Academic journal article Asian Perspective

The Philippines Confronts China in the South China Sea: Power Politics vs. Liberalism-Legalism

Academic journal article Asian Perspective

The Philippines Confronts China in the South China Sea: Power Politics vs. Liberalism-Legalism

Article excerpt

A COMMON PREMISE IN THE STUDY OF INTERNATIONAL RELATIONS SINCE Thucydides's account of the Peloponnesian War is that big powers overwhelm or subdue small powers in all kinds of conflicts. Furthermore, in an asymmetric conflict-a contention between political actors with a wide disparity in capabilities-the strong are bound to and should win (Arregiun-Toft 2005). Consequently, small powers have a low level of participation in world affairs and might find it detrimental to their interest to engage in risky and expensive foreign policy undertakings such as balancing or bandwagoning.

However, history shows that power preponderance does not give big powers carte blanche to impose their will on small powers. Small powers sometimes have applied balancing strategies against the major powers despite the military and diplomatic disparities between them-for example, Finland against the Soviet Union in 1939-1940, North Vietnam against the United States in the 1960s, and Iraq against the United States in 1991 and again in 2003. Clearly, inferences based on relative power relations cannot explain why small powers challenge big powers and in certain cases even provoke or instigate an international crisis or an armed conflict with them (Chan 2011). If global or local conditions for balancing are ripe, small powers can either draw on their geostrategic location to exert leverage on the powerful state, rely on other major powers for military assistance and security guarantees, or appeal to international law and organizations. Considered as the least coercive form of conflict resolution, this last approach banks on a promise of rewards, the power of persuasion, and reliance on the legitimacy of its claims in the dispute (Russett and Starr 1996). The small power uses legal precedent and reciprocity to legitimize its claim and delegitimize the opponent's before the global society.

The Philippines is a classic example of a small power challenging an emergent power in the twenty-first century-China. Confronted by the latter's power-politics approach in the South China Sea dispute, the administration of Benigno Aquino implemented a delicate balancing policy. In 2011, it resumed efforts to modernize the armed forces of the Philippines (AFP), which is engrossed in domestic counterinsurgency. In mid-June 2011, a ranking administration official commented that the Philippines could invoke the 1951 Philippine-US Mutual Defense Treaty if the dispute became a military problem (McIndoe 2011).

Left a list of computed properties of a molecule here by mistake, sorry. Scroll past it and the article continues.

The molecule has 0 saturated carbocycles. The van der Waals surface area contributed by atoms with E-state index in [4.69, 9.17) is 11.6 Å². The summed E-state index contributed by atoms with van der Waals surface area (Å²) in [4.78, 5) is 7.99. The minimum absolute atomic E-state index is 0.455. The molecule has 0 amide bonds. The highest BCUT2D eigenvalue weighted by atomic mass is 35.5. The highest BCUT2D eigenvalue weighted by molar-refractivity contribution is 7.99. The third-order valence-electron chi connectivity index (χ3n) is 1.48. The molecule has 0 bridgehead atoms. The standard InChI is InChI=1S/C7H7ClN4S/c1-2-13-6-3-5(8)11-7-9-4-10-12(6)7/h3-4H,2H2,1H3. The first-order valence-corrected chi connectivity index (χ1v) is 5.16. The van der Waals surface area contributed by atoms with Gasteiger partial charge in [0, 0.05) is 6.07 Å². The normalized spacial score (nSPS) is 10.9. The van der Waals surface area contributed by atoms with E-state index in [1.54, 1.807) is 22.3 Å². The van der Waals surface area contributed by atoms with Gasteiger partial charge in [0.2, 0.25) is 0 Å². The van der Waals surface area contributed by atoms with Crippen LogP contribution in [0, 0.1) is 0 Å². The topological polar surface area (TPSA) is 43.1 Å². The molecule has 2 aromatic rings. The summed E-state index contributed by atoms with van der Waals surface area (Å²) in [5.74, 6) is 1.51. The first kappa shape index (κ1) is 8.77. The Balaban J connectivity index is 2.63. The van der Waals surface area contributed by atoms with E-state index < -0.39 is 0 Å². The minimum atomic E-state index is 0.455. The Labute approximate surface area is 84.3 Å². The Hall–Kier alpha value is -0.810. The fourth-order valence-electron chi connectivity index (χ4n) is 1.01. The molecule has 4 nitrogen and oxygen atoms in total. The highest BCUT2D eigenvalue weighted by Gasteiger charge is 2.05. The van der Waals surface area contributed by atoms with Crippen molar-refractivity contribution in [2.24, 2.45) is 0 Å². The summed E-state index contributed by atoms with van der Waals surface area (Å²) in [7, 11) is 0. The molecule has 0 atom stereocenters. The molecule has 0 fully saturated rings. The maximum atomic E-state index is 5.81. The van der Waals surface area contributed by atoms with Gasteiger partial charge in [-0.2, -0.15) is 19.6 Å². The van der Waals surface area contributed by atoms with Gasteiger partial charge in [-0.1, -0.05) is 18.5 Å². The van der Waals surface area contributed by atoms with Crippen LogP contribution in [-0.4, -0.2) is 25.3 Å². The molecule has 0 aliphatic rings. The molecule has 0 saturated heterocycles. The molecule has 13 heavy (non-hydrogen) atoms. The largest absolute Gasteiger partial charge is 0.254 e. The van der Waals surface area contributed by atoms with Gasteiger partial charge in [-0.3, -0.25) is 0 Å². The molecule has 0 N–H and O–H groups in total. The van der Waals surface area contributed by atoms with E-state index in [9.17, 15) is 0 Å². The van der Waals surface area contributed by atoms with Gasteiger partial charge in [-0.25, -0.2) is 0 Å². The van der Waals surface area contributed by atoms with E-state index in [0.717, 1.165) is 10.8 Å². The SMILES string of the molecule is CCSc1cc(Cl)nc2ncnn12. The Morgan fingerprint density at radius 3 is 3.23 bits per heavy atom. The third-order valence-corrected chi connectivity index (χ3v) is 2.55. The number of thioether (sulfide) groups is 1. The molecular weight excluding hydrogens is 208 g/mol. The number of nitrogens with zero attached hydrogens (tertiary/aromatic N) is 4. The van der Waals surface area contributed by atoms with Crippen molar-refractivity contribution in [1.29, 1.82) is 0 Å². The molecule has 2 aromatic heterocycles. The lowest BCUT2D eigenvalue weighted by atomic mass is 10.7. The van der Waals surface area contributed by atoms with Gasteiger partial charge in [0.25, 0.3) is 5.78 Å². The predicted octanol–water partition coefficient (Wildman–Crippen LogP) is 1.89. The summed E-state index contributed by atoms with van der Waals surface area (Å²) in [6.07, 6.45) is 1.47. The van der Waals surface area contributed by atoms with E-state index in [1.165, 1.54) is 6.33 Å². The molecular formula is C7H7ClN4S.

The Aquino administration's balancing policy on China, however, is extremely risky. The Philippines does not have the financial resources to develop even a modest territorial defense capability. Moreover, the country is simply no match for an affluent and militarily powerful China. There is also uncertainty about the extent of the US security guarantee under the Mutual Defense Treaty. The Barack Obama administration "supports" the Philippines's position, but appears noncommittal and wary of triggering an all-out confrontation with China, a major US trading partner. Faced with these daunting problems, the Philippines has opted for a two-track diplomatic strategy-a balancing policy predicated on a limited arms buildup and the US security guaran- tee, and a liberal-legal approach that relies on the instrumentalities of a regional organization, the Association of Southeast Asian Nations (ASEAN), and international law, specifically the United Nations Convention on the Law of the Sea (UNCLOS)-to constrain an increasingly assertive China.

Focusing on the two-month-long Scarborough Shoal standoff in 2012, I examine two contrasting approaches to the South China Sea dispute: China's power politics and the Philippines's liberalism-legalism. I raise these questions: What are the internal and external factors behind the two countries' approaches to the territorial dispute? What are the components of these approaches and their attendant risks and problems? And what will be the likely consequences of these differing approaches for their maritime dispute? …

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